Being diagnosed with a Substance Use Disorder (SUD) can be difficult enough to recognize and seek treatment for. We struggle enough to manage our lives and find treatment for the use of drugs and/or alcohol. Our substance use has impacted us significantly at work, school, and/or home and led us to seek help and make wholesale changes in our lives. Now we also hear the term “co-occurring disorders.” What exactly are co-occurring disorders?
Co-occurring disorders are when there is a diagnosable SUD and the co-existence of a mental health diagnosis. Common mental health diagnoses that co-exist with SUDs include, but are not limited to depression, anxiety, bipolar disorder, and other mood or anxiety disorders. These mental health diagnoses could be conditions that existed before substance use, particularly because many people self-medicate for mental health conditions with substances. Or, the mental health condition could occur after substance use, or even as a result of our substance use. Formerly known as dual diagnosis, co-occurring disorders can sound like double the trouble. However, to have both diagnoses made while we are seeking treatment for substance use can be very helpful in our recovery success.
There is a stigma surrounding depression that those diagnosed with depression are merely sad or cry a lot. This is not helpful, because not everyone is sad or even cries when depressed. Actually, the symptoms of depression include a sense of hopelessness, apathy, a lack of interest in activities, irritability, inability to concentrate, isolation, insomnia, excessive sleepiness or other sleep disturbances, excess eating or a loss of interest in food. The most dangerous symptom of depression, of course is suicidal ideation or suicide. The risk of depression-related death makes this diagnosis very important to both acknowledge and treat.
The trouble with depression as a co-occurring disorder with substance use is that the symptoms of depression can be masked by substance use or mistaken for symptoms of substance use alone. Depression is the most common reason that people attempt suicide, and substance use is the second most common reason. So if we are diagnosed with both disorders simultaneously, our risk of suicide could be even higher. Even if we are only diagnosed and treated for one disorder and not the other, we are still at high risk for suicide. We can also risk relapse of symptoms of either disorder if we only treat the one.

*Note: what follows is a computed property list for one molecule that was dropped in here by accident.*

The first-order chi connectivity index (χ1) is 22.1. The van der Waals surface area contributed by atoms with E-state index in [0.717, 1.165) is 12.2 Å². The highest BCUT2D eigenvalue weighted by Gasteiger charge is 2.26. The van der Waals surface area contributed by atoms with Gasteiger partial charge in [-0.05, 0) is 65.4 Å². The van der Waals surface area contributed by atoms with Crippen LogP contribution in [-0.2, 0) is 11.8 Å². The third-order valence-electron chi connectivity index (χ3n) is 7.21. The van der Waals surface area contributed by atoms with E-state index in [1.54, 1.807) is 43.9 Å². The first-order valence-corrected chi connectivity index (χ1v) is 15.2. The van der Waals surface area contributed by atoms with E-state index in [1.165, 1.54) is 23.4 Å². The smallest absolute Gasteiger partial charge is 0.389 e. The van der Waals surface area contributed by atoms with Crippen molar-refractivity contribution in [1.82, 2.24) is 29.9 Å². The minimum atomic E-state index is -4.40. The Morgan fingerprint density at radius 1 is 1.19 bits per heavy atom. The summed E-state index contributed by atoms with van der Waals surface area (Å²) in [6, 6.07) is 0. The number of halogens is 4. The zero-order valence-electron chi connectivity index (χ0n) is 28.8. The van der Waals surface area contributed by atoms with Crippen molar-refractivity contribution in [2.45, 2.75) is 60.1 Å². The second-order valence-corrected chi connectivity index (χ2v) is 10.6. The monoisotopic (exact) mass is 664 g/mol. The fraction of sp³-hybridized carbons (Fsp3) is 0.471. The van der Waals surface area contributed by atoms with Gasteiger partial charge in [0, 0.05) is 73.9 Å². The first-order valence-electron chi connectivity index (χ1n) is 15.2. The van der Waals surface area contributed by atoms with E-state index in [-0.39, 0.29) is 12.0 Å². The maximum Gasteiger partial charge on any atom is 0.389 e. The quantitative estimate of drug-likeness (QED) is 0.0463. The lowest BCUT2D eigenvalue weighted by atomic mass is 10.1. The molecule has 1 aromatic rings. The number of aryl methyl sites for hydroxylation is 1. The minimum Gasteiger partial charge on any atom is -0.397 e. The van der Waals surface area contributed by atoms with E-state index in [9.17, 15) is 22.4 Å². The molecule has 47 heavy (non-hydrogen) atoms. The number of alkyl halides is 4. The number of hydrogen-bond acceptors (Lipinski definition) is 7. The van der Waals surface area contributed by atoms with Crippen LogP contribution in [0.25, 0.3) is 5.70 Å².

As with depression, anxiety and anxiety disorders also come with stigmas. People think that we simply worry too much or are too nervous about certain situations. However, anxiety is a potentially crippling disorder that prevents us from being able to function normally. Anxiety is characterized by feelings of restlessness or agitation, irritability, difficulties with sleep, fatigue, lack of concentration, muscle tension, nausea, and excessive and uncontrollable fears or worries. There are more specific types of anxiety, such as social anxiety, phobias, or panic disorders. Panic attacks are the primary symptom of a panic disorder, and can render us completely unable to function, often with little to no warning. All of these symptoms are real, physiological symptoms of a medical diagnosis, not just something made up or in our heads.
As with other co-occurring disorders, substance use complicates anxiety disorders, in that symptoms can be more extreme and more frequent while using substances. Anxiety is also commonly a side effect of extensive substance use. Whether anxiety existed prior to our substance use or the SUD developed because of the anxiety isn’t as important as getting treatment for both disorders simultaneously.
Bipolar Disorder Plus
Formerly known as manic depression, bipolar disorder is characterized by the same symptoms as depression, but also with periods of manic symptoms. Symptoms of mania include excessive amounts of energy, little or even no sleep, racing thoughts, pressured speech, irritability, quick and often explosive anger or rage, engaging in risky behaviors, and an inflated sense of self. For many people, they enjoy mania, or even hypomania, where the symptoms are less extreme. However, there is always the crash, resulting in a period of depression which inevitably follows the mania. Bipolar disorder carries a double threat of death, as someone who is depressed is at high risk for suicide, but someone with true manic symptoms may hallucinate or experience god-like delusions which could also lead to a fatality.
Bipolar disorder is the disorder that has the highest rate of co-occurring substance abuse, with up to 46 percent of bipolar patients having an SUD during their lifetime. Because substance use worsens the symptoms of bipolar disorder, the importance of diagnosing and concurrently treating both disorders cannot be emphasized enough. When either bipolar disorder or substance use can seriously harm our livelihood or relationships, and with the threat of losing our lives so much higher with both co-occurring disorders, we cannot afford to prolong our treatment even one more day.
Co-occurring disorders are when our substance use is complicated by a co-existing mental health disorder. While this can feel doubly overwhelming, the best news is that by being diagnosed and treated simultaneously, we give ourselves the gift of recovery from both disorders. Both mental health diagnoses and substance use are very treatable, especially when both are known. By seeking treatment simultaneously, you are doubling your chances for success in recovery.
Find the answers for both substance use and any co-occurring disorders at AToN Center. Call (888) 535-1516 now. The phone call you make today could save your life.